Tuesday, June 30, 2009

Tired of Treillage? Say It Isn't So!

While it is seems to have been all the rage of late, trelliage has been used for centuries, including early Europe (Italy and France), as well as the Far East (China and Japan). The earliest example I found of trelliage in the United States was via Elsie de Wolfe's book, The House in Good Taste, 1913. She planned the Trellis Room (above) and included this photo in her chapter devoted to Trelliage. Some of my favorite text, "you can wave it and create all sorts of ephemeral constructions that will last your time and pleasure. You may give your trellis any poetic shape your vision may take."

The use of trelliage has certainly expanded from the actual architectural elements or structures in a room to a style of design.

While there likely have been hundreds of posts on trelliage, I'm hoping you don't mind one more. I have fallen hard for trelliage as for me, it's like bringing part of the garden indoors.

I am sure most of you have seen Chloe Sevigny's hallway with the now infamous Kelly Wearstler Imperial Trellis. But have you seen this room, designed by Lynne Scalo?

Perhaps that is a bit too much trellis for you.

What about the trellis just gracing the walls, as in this home, spotted on a home tour from a Blogger. Note: I cannot for the life of me find the source of this picture, so if you know, please tell me so I may give appropriate credit!

Southern Accents had a lovely feature on Trelliage, illustrating accent pieces.

Numerous other examples abound in curtains, such as these found via DecorPad (and the late Design Smack)...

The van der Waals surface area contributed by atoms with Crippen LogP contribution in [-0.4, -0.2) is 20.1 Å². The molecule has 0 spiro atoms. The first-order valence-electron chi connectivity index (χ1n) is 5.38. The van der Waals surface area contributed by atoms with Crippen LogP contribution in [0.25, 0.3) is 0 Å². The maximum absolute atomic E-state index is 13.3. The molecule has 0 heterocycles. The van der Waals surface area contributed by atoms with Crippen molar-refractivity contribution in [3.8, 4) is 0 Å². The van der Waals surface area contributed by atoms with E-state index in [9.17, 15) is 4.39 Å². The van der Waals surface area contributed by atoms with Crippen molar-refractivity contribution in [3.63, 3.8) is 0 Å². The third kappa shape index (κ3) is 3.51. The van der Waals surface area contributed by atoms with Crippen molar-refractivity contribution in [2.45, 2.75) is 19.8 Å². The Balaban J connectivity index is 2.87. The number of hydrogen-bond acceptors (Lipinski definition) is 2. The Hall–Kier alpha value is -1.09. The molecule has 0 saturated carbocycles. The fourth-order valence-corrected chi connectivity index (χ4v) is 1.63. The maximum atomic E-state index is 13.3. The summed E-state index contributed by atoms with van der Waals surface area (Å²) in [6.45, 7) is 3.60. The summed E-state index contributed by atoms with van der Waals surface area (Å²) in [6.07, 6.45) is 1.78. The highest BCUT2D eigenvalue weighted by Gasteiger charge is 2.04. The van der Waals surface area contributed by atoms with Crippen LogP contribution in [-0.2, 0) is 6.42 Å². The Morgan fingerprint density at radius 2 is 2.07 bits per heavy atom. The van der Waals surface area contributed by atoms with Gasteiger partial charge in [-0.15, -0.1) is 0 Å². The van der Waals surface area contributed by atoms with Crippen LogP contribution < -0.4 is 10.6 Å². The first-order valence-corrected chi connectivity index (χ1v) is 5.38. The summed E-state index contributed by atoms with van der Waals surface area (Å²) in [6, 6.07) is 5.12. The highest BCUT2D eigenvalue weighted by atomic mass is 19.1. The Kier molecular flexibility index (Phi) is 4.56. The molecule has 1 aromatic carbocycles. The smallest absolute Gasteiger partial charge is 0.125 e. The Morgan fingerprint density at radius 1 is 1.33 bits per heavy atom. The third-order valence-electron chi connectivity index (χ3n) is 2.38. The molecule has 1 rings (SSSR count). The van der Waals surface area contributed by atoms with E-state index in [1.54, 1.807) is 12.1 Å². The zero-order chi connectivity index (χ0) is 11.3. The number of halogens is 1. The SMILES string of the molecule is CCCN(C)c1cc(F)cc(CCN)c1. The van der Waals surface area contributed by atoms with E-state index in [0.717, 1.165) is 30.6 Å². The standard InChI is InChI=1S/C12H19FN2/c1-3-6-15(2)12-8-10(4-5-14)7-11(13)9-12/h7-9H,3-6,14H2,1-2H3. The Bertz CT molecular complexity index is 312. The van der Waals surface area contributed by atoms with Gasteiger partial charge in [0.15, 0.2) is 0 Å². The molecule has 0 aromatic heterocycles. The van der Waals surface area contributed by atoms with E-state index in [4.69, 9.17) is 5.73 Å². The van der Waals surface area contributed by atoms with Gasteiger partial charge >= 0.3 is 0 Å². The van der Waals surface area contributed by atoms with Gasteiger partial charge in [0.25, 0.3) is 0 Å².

to Slipper Chairs, from Tonic Home.

Don't overlook other trelliage-inspired items either like this console table, also from Tonic Home,

Treillage Console - World's Away

or this treillage mirror, available from Layla Grace or The Well Appointed House,

or take the indoors back out with Frontgate's trellis patio furniture.

So if you, like me, are still enamored with trelliage, take heart that it is not just a recent design fad. And, if it is the fabric you must have, just keep in mind that there are many options from which to choose!



  1. I hope this trend is NEVER over. I love it! And imperial trellis is one of my favorite patterns. The blinds in the decorpad pic are fantastic - I'd like to try that at home.

  2. I could probably get by with a smaller dose of the Lynne Scalo bedroom. I think I'm going to have nightmares about it.

  3. I love the timeless appeal to the trelliage. Gorgeous inspiration and I love that chandelier!

  4. Wonderful post and blog. Just found you. this has inspired me to make some lampshades using trelliage.
    I have some vintage wallpaper that will work just fine.

  5. Ahh, that crystal light fixture- I must have it!

  6. Great article on trelliage. I never tire of it.
    We did a 2 stain design on the risers of a staircase in a similar design that the console table has.
    Thanks for the visit.

  7. i really like the idea of it framed and displayed as art work.

  8. I NEVER tire of treillage! The stuff is just beautiful, any way you cut it. Great post, Emmie!

  9. I love, love, love this post! I immediately thought about a tea house in London - perhaps the Orangerie at Kensington Palace? That is awash in trellis.

    The Niermann Weeks lamp has been on my 'list' for several years now. I don't tend to buy trendy (although, of course, I am subconsciously influenced by what I see around me - mora clocks are the perfect example), but I like that you pointed out how this is something perceived as a trend that is actually classic. Given that I have had my eye on the NW lamp for a couple of years now, I might go ahead and get it!

    I just added you to my blog list, did not realize you weren't there.

  10. I feel like this trend is over for some..but for me, aaah, it's just beginning. I'm obsessed with your blog post. The framing of the fabric is GENIUS and I'd love to have that arrangement in my house. Great post!

  11. I still love it!
    happy 4th to you too!!


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